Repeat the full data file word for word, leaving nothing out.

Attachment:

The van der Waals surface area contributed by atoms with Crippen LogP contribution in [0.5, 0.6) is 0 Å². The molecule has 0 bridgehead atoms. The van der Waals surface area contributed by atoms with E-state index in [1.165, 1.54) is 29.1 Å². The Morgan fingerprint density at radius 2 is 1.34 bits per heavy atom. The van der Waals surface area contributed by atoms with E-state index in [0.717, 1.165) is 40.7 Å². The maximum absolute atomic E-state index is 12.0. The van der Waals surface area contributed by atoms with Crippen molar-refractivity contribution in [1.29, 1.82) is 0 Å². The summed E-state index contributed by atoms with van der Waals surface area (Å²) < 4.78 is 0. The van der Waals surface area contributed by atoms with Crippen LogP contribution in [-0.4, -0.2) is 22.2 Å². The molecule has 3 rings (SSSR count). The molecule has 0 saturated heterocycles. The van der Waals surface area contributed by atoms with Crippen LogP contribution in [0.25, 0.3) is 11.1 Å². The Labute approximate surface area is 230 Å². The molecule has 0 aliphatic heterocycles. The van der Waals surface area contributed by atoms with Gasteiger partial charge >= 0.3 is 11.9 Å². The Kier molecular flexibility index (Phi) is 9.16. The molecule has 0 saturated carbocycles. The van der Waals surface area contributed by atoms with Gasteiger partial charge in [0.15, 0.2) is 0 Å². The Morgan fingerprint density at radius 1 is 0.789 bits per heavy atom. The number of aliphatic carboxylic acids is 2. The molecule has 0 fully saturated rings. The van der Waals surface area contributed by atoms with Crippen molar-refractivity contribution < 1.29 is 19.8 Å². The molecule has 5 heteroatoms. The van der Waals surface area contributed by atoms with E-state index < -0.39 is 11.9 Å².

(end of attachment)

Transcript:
The van der Waals surface area contributed by atoms with Crippen LogP contribution in [0.5, 0.6) is 0 Å². The molecule has 0 bridgehead atoms. The van der Waals surface area contributed by atoms with E-state index in [1.165, 1.54) is 29.1 Å². The Morgan fingerprint density at radius 2 is 1.34 bits per heavy atom. The van der Waals surface area contributed by atoms with E-state index in [0.717, 1.165) is 40.7 Å². The maximum absolute atomic E-state index is 12.0. The van der Waals surface area contributed by atoms with Crippen molar-refractivity contribution in [1.29, 1.82) is 0 Å². The summed E-state index contributed by atoms with van der Waals surface area (Å²) < 4.78 is 0. The van der Waals surface area contributed by atoms with Crippen LogP contribution in [-0.4, -0.2) is 22.2 Å². The molecule has 3 rings (SSSR count). The molecule has 0 saturated heterocycles. The van der Waals surface area contributed by atoms with Crippen LogP contribution in [0.25, 0.3) is 11.1 Å². The Labute approximate surface area is 230 Å². The molecule has 0 aliphatic heterocycles. The van der Waals surface area contributed by atoms with Gasteiger partial charge >= 0.3 is 11.9 Å². The Kier molecular flexibility index (Phi) is 9.16. The molecule has 0 saturated carbocycles. The van der Waals surface area contributed by atoms with Gasteiger partial charge in [0.15, 0.2) is 0 Å². The Morgan fingerprint density at radius 1 is 0.789 bits per heavy atom. The number of aliphatic carboxylic acids is 2. The molecule has 0 fully saturated rings. The van der Waals surface area contributed by atoms with Crippen molar-refractivity contribution < 1.29 is 19.8 Å². The molecule has 5 heteroatoms. The van der Waals surface area contributed by atoms with E-state index < -0.39 is 11.9 Å².